believe that the world is going so to organize itself that no nation, out of ambition or fear, or because of any other influence or motive, will be permitted to go to war. This means that differences somehow must be settled by arbitration. If the world had been so organized last July, Germany could not have refused to accept our proposal for a peaceful settlement of the issue at stake.
As regards the fate of Constantinople and the Dardenelles, I feel certain it can be settled satisfactorily. In any case I imagine the Dardanelles and the Bosphorus will be open to the merchant ships of all nations. What a glorious thing it would be for Germany and for every one else if, following the American example at Panama, she dealt with the Kiel Canal as America has dealt with the Panama Canal, and then settled down to fifty years of peace, industry, and reform! If she did this—abandoned all her ideals of war as a means of getting on—I do not think the future would suggest to her any reason to return to the discarded system.
I am far from sure that, even if Germany had respected the neutrality of Belgium, England would have remained out of the war. Belgium touched our honour; France touched our feelings and our interests. Having regard to the theories of world conquest behind the successful German movement in favour of a war of aggression, it seems to me it would have been madness on our part to have sat with hands folded while Germany removed the Continental obstacles in the way of her laying siege to the British Empire.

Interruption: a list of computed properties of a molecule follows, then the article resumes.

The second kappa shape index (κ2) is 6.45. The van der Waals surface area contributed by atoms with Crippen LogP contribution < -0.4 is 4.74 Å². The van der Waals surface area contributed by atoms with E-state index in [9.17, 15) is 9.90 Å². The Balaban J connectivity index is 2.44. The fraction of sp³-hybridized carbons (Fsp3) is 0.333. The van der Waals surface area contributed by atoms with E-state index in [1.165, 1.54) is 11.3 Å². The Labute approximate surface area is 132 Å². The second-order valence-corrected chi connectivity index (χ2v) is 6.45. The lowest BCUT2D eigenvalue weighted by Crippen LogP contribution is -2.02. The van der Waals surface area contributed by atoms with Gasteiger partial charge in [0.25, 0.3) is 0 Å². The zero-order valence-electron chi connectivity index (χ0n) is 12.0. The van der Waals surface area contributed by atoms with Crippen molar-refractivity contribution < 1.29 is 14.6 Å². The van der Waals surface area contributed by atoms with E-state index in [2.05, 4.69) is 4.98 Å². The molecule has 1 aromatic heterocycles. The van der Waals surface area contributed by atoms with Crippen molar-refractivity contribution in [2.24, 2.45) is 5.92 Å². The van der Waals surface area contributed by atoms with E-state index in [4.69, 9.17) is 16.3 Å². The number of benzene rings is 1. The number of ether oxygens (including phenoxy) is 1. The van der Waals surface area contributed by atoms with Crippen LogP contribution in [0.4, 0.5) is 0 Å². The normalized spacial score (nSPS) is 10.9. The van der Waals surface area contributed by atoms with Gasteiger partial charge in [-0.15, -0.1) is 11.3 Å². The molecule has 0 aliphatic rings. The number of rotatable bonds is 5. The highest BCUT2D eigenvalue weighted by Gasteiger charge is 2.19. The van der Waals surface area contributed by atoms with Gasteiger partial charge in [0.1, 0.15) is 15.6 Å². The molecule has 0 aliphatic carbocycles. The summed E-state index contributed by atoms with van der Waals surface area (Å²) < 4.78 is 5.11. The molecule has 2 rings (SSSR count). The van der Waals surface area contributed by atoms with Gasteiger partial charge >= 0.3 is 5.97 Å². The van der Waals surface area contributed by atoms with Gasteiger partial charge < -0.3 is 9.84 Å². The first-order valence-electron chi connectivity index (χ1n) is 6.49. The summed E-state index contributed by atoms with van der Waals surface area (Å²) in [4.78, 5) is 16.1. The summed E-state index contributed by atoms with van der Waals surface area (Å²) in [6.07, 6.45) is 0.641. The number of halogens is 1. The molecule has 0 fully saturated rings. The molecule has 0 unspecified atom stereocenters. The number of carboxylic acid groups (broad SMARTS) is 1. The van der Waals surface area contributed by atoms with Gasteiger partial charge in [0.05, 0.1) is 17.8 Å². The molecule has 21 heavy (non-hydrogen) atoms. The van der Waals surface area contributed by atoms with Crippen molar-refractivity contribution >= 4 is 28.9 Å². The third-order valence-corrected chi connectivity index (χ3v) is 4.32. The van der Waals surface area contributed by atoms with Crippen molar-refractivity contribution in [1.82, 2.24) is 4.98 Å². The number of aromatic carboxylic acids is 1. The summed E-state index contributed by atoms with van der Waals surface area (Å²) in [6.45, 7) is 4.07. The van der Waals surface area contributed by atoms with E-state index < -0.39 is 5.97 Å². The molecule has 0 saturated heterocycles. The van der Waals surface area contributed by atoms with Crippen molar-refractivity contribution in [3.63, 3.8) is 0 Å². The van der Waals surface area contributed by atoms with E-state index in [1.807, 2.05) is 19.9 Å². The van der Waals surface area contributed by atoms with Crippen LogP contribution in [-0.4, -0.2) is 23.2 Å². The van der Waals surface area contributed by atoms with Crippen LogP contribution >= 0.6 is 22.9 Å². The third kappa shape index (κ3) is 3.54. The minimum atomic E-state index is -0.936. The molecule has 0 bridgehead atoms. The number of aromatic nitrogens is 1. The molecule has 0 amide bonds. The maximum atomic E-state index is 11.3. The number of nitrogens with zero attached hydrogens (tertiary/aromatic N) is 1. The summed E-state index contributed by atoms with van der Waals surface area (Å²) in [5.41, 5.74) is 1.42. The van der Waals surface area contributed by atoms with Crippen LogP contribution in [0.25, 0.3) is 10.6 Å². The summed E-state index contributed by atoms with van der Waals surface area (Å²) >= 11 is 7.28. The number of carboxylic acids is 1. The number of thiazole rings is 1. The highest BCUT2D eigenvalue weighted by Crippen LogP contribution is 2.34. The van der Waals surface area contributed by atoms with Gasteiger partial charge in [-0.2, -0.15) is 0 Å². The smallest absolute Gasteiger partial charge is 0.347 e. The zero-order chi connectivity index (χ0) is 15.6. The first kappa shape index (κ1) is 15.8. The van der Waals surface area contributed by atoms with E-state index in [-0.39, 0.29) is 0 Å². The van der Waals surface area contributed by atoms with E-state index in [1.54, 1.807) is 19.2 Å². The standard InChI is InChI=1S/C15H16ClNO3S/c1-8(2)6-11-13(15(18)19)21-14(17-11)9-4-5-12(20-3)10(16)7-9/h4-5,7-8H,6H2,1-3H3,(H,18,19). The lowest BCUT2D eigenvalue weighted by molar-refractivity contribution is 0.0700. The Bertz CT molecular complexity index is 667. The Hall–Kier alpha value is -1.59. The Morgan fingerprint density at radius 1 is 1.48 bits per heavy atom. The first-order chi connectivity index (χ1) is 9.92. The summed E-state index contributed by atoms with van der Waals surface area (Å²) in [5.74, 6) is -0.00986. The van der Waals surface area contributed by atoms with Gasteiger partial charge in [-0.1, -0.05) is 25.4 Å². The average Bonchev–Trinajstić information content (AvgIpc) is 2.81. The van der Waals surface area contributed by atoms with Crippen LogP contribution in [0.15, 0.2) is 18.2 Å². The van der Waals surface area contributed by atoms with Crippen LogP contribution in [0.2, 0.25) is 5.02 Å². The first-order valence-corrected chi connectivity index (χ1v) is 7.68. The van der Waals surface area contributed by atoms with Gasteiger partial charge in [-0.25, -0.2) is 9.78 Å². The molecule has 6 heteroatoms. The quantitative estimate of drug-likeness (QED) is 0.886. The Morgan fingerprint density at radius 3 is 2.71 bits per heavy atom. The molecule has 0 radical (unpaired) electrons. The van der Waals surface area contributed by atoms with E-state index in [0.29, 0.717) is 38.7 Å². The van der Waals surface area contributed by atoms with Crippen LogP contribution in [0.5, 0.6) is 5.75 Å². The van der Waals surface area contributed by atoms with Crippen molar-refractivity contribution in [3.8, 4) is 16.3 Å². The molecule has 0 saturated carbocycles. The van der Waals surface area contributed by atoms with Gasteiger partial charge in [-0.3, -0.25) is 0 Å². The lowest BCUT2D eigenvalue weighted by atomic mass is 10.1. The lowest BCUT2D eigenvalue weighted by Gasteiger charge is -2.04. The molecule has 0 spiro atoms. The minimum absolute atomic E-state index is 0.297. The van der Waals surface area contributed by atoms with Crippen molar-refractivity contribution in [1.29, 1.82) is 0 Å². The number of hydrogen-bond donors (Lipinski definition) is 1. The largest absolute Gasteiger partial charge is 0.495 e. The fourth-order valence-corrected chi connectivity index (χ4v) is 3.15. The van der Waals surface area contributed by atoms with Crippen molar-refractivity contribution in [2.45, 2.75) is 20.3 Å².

In the best of circumstances we are very near the striking power of Germany. I do not think we possibly could have permitted that striking power to come still nearer and absorb the States nearest to us without a desperate attempt to prevent it; but the attack upon Belgium gave us no time for thought or choice; we had to resist the violation of the treaty and the wrong done to a weaker State, or we should have been disgraced.